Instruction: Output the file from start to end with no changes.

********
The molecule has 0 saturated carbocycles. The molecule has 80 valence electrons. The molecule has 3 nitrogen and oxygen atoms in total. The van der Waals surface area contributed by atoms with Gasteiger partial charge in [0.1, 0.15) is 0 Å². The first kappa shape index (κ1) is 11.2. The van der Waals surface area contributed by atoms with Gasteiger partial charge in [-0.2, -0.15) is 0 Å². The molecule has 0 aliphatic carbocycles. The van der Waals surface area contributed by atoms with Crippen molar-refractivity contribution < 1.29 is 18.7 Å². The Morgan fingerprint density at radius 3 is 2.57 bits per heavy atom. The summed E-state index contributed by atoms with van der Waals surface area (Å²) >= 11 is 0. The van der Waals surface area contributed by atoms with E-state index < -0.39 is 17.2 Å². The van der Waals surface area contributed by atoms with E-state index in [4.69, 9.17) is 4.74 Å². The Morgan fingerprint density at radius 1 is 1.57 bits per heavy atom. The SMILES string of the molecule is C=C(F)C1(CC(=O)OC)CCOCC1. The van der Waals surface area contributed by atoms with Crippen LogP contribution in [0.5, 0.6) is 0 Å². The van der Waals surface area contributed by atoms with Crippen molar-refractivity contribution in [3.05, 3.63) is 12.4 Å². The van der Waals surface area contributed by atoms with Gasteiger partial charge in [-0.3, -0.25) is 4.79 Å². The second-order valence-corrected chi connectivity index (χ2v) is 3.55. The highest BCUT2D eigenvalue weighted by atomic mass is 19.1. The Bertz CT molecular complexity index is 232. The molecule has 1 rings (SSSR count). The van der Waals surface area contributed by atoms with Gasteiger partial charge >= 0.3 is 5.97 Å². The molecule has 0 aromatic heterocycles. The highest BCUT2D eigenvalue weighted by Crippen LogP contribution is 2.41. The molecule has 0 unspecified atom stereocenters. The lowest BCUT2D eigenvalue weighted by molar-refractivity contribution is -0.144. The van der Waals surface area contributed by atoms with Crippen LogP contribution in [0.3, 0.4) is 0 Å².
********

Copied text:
The molecule has 0 saturated carbocycles. The molecule has 80 valence electrons. The molecule has 3 nitrogen and oxygen atoms in total. The van der Waals surface area contributed by atoms with Gasteiger partial charge in [0.1, 0.15) is 0 Å². The first kappa shape index (κ1) is 11.2. The van der Waals surface area contributed by atoms with Gasteiger partial charge in [-0.2, -0.15) is 0 Å². The molecule has 0 aliphatic carbocycles. The van der Waals surface area contributed by atoms with Crippen molar-refractivity contribution < 1.29 is 18.7 Å². The Morgan fingerprint density at radius 3 is 2.57 bits per heavy atom. The summed E-state index contributed by atoms with van der Waals surface area (Å²) >= 11 is 0. The van der Waals surface area contributed by atoms with E-state index < -0.39 is 17.2 Å². The van der Waals surface area contributed by atoms with E-state index in [4.69, 9.17) is 4.74 Å². The Morgan fingerprint density at radius 1 is 1.57 bits per heavy atom. The SMILES string of the molecule is C=C(F)C1(CC(=O)OC)CCOCC1. The van der Waals surface area contributed by atoms with Crippen LogP contribution in [0.5, 0.6) is 0 Å². The van der Waals surface area contributed by atoms with Crippen molar-refractivity contribution in [3.05, 3.63) is 12.4 Å². The van der Waals surface area contributed by atoms with Gasteiger partial charge in [-0.3, -0.25) is 4.79 Å². The second-order valence-corrected chi connectivity index (χ2v) is 3.55. The highest BCUT2D eigenvalue weighted by atomic mass is 19.1. The Bertz CT molecular complexity index is 232. The molecule has 1 rings (SSSR count). The van der Waals surface area contributed by atoms with Gasteiger partial charge >= 0.3 is 5.97 Å². The molecule has 0 aromatic heterocycles. The highest BCUT2D eigenvalue weighted by Crippen LogP contribution is 2.41. The molecule has 0 unspecified atom stereocenters. The lowest BCUT2D eigenvalue weighted by molar-refractivity contribution is -0.144. The van der Waals surface area contributed by atoms with Crippen LogP contribution in [0.3, 0.4) is 0 Å².